Originated from a brown cat of Southeast origin which is believed to ward off evil, the Havana Brown came to England in late eighteenth century. They became a hit amongst cat lovers and were crossed because of their unique features. Their popularity took a hit in the 1920s, when Siamese Cat Club of Britain decided that only cats with blue eyes and brown coat were acceptable.
But they made a comeback in the 1950s when a group of English cat fanciers worked together and selectively crossed Siamese cat to a black cat both carrying chocolate gene to produce chestnut colored kittens. The American breeders crossed to maintain the unique head shape. This resulted in the Havana Brown being registered with CFA and accepted for championship status in 1964. However, this is a very rare breed and its genetic diversity is threatened by having a very small gene pool.
Attention seeker, demanding and naturally inquisitive, this cat is very outgoing. It comes out and meets guests, keeping its paws in their hands, meowing as introduction unlike other cats which might feel shy. Very friendly and curious, the Havana Brown are suitable for houses with pets and do not have a cat’s objection to travelling.
- Activity level: 3.5/5 (very active)
- Intelligence level: 3/5 (quite intelligent)
- Curiosity: 4/5 (very curious)
- Friendliness: 3/5 (quite friendly)
- Vocal: 3/5 (quite vocal)
The Havana Brown has a rich, even brown colour. Medium of size and muscular in build, this cat gets an alert appearance due to its ears; its heads and eyes are unique to this breed. Due to its muscular body structure, this cat exudes a sense of power, combined with elegance and gracefulness.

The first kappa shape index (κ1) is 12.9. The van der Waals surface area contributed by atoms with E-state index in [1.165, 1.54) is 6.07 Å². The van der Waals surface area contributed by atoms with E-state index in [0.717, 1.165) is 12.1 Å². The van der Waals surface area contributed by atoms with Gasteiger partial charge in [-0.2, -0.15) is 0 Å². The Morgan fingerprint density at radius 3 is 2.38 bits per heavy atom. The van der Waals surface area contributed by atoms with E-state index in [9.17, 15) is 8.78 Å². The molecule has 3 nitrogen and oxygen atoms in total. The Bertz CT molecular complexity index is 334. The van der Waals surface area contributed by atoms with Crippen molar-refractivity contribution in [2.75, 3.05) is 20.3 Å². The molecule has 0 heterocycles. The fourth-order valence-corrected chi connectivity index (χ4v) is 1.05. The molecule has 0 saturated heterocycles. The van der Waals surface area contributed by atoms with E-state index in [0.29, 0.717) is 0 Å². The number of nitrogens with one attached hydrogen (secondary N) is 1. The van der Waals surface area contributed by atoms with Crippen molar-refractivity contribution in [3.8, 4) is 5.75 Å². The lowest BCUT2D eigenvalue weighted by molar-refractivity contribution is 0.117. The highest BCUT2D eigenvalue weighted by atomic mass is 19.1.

- Fur: Colour of its short, close lying and smooth coat is accepted to be only warm brown tending towards red rather than being blackish. At early age barest hints of tabby markings could be spotted but they disappear as it ages.
- Eyes: Oval shaped eyes should be beautiful green; the greener, the better.
- Body structure: Well balanced, moderately sized, these cats have pink or rose toned paws instead of black.
- Facial features: The Havana Brown’s head shape is its distinctive feature and it should be slightly longer than wide. Large ears are forward tilted and muzzle shape is also very unique having a distinct stop.
- Weight: Weighing 6lbs to 10 lbs where male weigh more than a female.
These cats are very sturdy cats, and can be kept in excellent condition with very little care. These cats have very little shedding, and thus weekly brushing can take care of removing dead hair from the fur. Monthly bathing routine helps to keep the fur shiny and glossy, whereas polishing the fur with chamois could make it shine all the more.
The occurrence of gingivitis contributed by their Siamese ancestry is fairly high in these cats, and can be detected by your vet through an Oral Examination (OE) to detect gum swelling and bad breath. Apart from this, there are no known genetic diseases. Brushing the teeth and cleaning the ears weekly, and trimming the nails every alternate week helps to keep up the overall health of the Havana.
We have gathered this information from our breeders based on their experience with this breed. However, remember that each animal is different with its own personality and needs (just like people!), so use this information wisely.
Do you know more about this breed and want to share your knowledge with us? Send us an email at firstname.lastname@example.org